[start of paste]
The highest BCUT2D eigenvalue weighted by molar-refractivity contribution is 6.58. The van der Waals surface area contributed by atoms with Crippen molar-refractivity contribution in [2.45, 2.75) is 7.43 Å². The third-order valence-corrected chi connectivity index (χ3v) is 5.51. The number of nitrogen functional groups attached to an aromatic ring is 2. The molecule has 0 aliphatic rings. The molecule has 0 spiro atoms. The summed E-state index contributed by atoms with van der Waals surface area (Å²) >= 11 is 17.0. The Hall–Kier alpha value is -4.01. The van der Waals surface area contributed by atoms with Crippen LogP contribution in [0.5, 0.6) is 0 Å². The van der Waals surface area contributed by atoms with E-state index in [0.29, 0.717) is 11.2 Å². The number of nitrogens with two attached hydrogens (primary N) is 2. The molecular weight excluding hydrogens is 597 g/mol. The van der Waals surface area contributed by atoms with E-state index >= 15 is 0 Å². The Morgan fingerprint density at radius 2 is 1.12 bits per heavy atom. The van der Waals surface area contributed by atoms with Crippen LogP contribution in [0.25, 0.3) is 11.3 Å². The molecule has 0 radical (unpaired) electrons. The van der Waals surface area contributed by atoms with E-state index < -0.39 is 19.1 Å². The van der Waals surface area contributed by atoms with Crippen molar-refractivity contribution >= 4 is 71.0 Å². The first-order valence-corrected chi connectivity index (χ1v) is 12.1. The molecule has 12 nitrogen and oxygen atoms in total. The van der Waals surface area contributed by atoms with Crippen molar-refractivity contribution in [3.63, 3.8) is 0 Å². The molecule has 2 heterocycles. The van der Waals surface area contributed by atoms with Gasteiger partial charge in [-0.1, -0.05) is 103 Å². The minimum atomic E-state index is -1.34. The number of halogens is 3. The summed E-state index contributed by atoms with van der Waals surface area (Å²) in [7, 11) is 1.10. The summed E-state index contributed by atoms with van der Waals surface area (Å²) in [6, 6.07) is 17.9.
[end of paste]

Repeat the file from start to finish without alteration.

The highest BCUT2D eigenvalue weighted by molar-refractivity contribution is 6.58. The van der Waals surface area contributed by atoms with Crippen molar-refractivity contribution in [2.45, 2.75) is 7.43 Å². The third-order valence-corrected chi connectivity index (χ3v) is 5.51. The number of nitrogen functional groups attached to an aromatic ring is 2. The molecule has 0 aliphatic rings. The molecule has 0 spiro atoms. The summed E-state index contributed by atoms with van der Waals surface area (Å²) >= 11 is 17.0. The Hall–Kier alpha value is -4.01. The van der Waals surface area contributed by atoms with Crippen LogP contribution in [0.5, 0.6) is 0 Å². The van der Waals surface area contributed by atoms with E-state index in [0.29, 0.717) is 11.2 Å². The number of nitrogens with two attached hydrogens (primary N) is 2. The molecular weight excluding hydrogens is 597 g/mol. The van der Waals surface area contributed by atoms with E-state index >= 15 is 0 Å². The Morgan fingerprint density at radius 2 is 1.12 bits per heavy atom. The van der Waals surface area contributed by atoms with Crippen LogP contribution in [0.25, 0.3) is 11.3 Å². The molecule has 0 radical (unpaired) electrons. The van der Waals surface area contributed by atoms with E-state index < -0.39 is 19.1 Å². The van der Waals surface area contributed by atoms with Crippen molar-refractivity contribution >= 4 is 71.0 Å². The first-order valence-corrected chi connectivity index (χ1v) is 12.1. The molecule has 12 nitrogen and oxygen atoms in total. The van der Waals surface area contributed by atoms with Crippen molar-refractivity contribution in [3.63, 3.8) is 0 Å². The molecule has 2 heterocycles. The van der Waals surface area contributed by atoms with Gasteiger partial charge in [-0.1, -0.05) is 103 Å². The minimum atomic E-state index is -1.34. The number of halogens is 3. The summed E-state index contributed by atoms with van der Waals surface area (Å²) in [7, 11) is 1.10. The summed E-state index contributed by atoms with van der Waals surface area (Å²) in [6, 6.07) is 17.9.